- “I am expecting changes to our Water Quality Monitoring parameters, and possibly our DBP on lead & copper monitoring plan… Any information would be appreciated, because it looks as if we will be starting the plant up tomorrow and are being pushed to start distributing water as soon as possible… I would like to make sure we are monitoring, reporting and meeting requirements before I give the OK to start distributing water.”
April 17, 2014: Warning from Flint Water Treatment Plant’s Michael Glasgow to Adam Rosenthal, Mike Prysby, and Stephen Busch at MDEQ:
- “I assumed there would be dramatic changes to our monitoring. I have people above me making plans to distribute water ASAP. I was reluctant before, but after looking at the monitoring schedule and our current staffing, I do not anticipate giving the OK to begin sending water our anytime soon. If water is distributed from this plant in the next couple of weeks, it will be against my direction. I need time to adequately train additional staff and to update our monitoring plans before I will feel we are ready. I will reiterate this to management above me, but they seem to have their own agenda.”
April 23, 2014: Email from Steve Busch to MDEQ colleague Brad Wurfel discussing talking points for a public meeting in Flint regarding drinking water. Busch raises this talking point… “While the Department is satisfied with the City’s ability to treat water from the Flint River, the Department looks forward to the long term solution of continued operation of the City of Flint Water Treatment Plant using water from the KWA as a more consistent and higher quality source water.”
April 24: 2014: Email from Daugherty Johnson, City of Flint Utilities Administrator, to Flint colleague Howard Croft, and Mike Prysby and Stephen Busch at MDEQ:
- “As you are aware, the City has undergone extensive upgrades to our Water Treatment Plant and its associated facilities. Our intentions and efforts have been to operate our facility as the primary drinking water source for the City of Flint. Through consultation with your office and our engineering firm we’ve developed a system of redundant electrical systems, treatment processes and adequate finished water storage to negate the need for a signed backup agreement with DWSD due to their termination of our contract. Upon inspection of these facilities would you convey your concurrence that there is no regulatory requirement for us to sign up a back up agreement with DWSD.”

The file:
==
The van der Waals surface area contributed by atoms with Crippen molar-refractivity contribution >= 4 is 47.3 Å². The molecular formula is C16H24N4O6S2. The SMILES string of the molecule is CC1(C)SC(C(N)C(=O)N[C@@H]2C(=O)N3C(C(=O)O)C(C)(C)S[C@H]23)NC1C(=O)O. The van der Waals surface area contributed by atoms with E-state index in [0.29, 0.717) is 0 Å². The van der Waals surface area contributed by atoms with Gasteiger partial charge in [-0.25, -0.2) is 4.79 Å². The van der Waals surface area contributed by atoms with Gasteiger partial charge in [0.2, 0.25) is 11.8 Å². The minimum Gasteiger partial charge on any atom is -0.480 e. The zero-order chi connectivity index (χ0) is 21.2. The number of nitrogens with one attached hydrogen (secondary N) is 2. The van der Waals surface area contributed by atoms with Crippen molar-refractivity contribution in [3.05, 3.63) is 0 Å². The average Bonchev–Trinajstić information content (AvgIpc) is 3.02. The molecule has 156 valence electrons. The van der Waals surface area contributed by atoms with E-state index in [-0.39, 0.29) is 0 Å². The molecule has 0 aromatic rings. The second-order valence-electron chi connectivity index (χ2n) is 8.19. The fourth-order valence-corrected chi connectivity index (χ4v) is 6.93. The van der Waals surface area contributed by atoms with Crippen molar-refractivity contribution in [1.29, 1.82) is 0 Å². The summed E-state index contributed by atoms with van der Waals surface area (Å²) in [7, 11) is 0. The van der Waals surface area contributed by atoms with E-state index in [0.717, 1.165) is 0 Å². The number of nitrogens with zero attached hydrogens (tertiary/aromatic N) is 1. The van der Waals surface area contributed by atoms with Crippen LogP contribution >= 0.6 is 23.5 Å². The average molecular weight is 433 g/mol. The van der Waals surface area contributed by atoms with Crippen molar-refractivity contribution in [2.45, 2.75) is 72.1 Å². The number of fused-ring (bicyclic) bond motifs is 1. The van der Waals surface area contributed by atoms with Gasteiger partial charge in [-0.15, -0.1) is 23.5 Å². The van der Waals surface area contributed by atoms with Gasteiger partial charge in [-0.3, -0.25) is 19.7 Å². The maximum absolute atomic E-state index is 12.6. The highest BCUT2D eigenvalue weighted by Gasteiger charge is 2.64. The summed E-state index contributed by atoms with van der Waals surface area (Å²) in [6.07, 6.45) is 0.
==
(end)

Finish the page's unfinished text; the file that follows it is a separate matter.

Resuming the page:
April 25, 2014: Flint officially begins using Flint River as temporary primary water source. City press release touts that “officials from the City of Flint, the Genesee County Drain Commission, and the Michigan Department of Environmental Quality were all on hand to witness the historic event.” The press release notes that the city used the Flint River as a temporary source of drinking water at numerous points in the past and said, “Each temporary stint on local water proved three things to city employees and residents alike: That a transition to local river water could be done seamlessly, and that it was both sensible and safe for us to use our own water as a primary water source in Flint.” Flint DPW Director Howard Croft states in the press release, “The test results have shown that our water is not only safe, but of the high quality that Flint customers have come to expect. We are proud of that end result.” Flint Mayor Dayne Walling states. “It’s regular, good, pure drinking water, and it’s right in our backyard. This is the first step in the right direction for Flint, as we take this monumental step forward in controlling the future of our community’s most precious resource.”
May 15, 2014: Email from Jennifer Crooks (EPA) to colleagues Mindy Eisenberg, Thomas Poy and Tinka Hyde:
“A Mr. Lathan Jefferson has talked with Tinka, and also with me just now about his drinking water quality. Flint has just switched from Detroit water (from Lake Huron) to Flint River water within the past couple of weeks. Flint River quality is not great, but there is a surface water treatment plan producing water that is currently meeting SDWA standards, according to the MI DEQ district engineer, Mike Prysby. The water has more hardness, and pH and alkalinity may be different from Detroit water…. Mr. Jefferson said he and many people have rashes from the new water. He said his doctor says the rash is from the new drinking water, and I told him to have his doctor document this and he can bring to the attention of the MI DEQ, since lab analyses to date show that the drinking water is meeting all health-based standards. He has no interest in speaking with Mike Prysby; he doesn’t trust anyone in MI government. He asked me for free drinking water lab analyses, which I was unable to provide. He only wants to speak with someone from EPA headquarters.”
(TRUTH SQUAD NOTE: Eisenberg was a high-ranking official at EPA in Washington, D.C.)
June 2014: Complaints are now coming in regarding Flint drinking water quality. Flint Mayor Dayne Walling and state-appointed emergency manager Darnell Earley continuee to tell residents the water is safe. “It’s a quality, safe product,” Walling tells MLive.com. “I think people are wasting their precious money buying bottled water.”
July 2014: Michigan Department of Environmental Quality begins first six-month testing and monitoring of Flint water under the department’s interpretation of the federal Lead and Copper rule.